Sher Singh, Mirpur, Shahkot - The pied piper of Shahkot
Sher Singh is a well-known face in Shahkot. In fact, of all farmers who come from nearby villages to sell their vegetables, he is the most sought after notwithstanding the fact that his offerings are always priced Rs 15-20 higher than market price. They are sold within two and a half hours of his arrival in the city. Sher Singh never believed that going organic will actually spell big profits for him. “A friend advised me to go for it claiming it has great future. I never believed him but started experimenting since I always wanted to go natural. As the amount of agrochemicals used in fields is rising, so are the diseases. I felt at least this much service I should do to the society by offering healthier food,” he recalls.
At first, Sher Singh got very dismal results. The vegetables took longer to develop and were really small. “Now it’s been five years and not only the produce is good, they taste great. It’s because of the organic tag that my vegetables are in great demand across Shahkot today,” he says.
Till 2009 Sher Singh was only selling vegetables at his village Mirpur. But in 2009 when he decided to turn organic, it also opened new avenues. He started taking vegetables to Shahkot where the friend, who motivated him to take up chemical-free farming, also got referred a few customers. “Buyers are usually reluctant initially as the vegetable is costlier than those grown using chemicals. So, they start with small quantities but after experiencing better quality, they stick with it. Many say instead of spending on medicines in future, we would instead buy costlier but better food today,” Sher Singh informs. With the word-of-mouth publicity, his popularity has risen so much that he does not need to go to each and every house to sell the vegetables. “I have around 35-40 families which are regular buyers. Others just call me on mobile, get to know my location and reach there to get their supplies.”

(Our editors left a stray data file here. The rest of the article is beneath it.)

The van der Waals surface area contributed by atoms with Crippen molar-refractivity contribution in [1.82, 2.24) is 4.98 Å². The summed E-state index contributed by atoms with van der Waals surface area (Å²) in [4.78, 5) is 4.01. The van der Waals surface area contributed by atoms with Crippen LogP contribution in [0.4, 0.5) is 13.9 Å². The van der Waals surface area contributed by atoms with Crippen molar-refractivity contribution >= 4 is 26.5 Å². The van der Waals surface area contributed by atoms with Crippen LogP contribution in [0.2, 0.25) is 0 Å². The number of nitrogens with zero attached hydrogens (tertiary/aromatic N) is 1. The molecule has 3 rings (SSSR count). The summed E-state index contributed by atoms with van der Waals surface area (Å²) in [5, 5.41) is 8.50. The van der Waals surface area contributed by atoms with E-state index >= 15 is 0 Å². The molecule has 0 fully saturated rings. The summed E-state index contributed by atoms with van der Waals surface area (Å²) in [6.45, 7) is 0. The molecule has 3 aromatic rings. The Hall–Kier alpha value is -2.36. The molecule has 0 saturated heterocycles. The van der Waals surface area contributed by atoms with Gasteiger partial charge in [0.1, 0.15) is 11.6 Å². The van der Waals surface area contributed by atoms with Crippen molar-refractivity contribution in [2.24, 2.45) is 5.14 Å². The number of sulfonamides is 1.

Of the total 14 acre of his farmland, Sher Singh is doing organic farming on six acres, including 3-4 acres kept for vegetables. He also grows turmeric, basmati rice and wheat without any chemicals. “When I started with organic, the yield dropped immediately but then recovered gradually with each passing year. Now the vegetables are also looking as good as vegetables of any other farmer. But I still have to sell them at higher rate as these take more time to grow,” he explains. Sher Singh’s motor-run cart offers around 30 vegetables, pulses, turmeric and dalia (wheat-based porridge).
In the field, he applies a mixture of cow dung and urine, jiggery and gram flour, which has given good results. “I also do mulching of unnecessary grass and vegetable waste. It helps increase the soil biomass,” he informs. Sher Singh still gets questions about the higher than market rates from newcomers. “I tell them I sell vegetables not poison and they understand. People are getting aware about what they are eating and I think it’s a good sign as once city residents start demanding chemical-free food, farmers would be forced to provide them. And cost would not be an issue,” he says optimistically.
Contribution by Manu Moudgil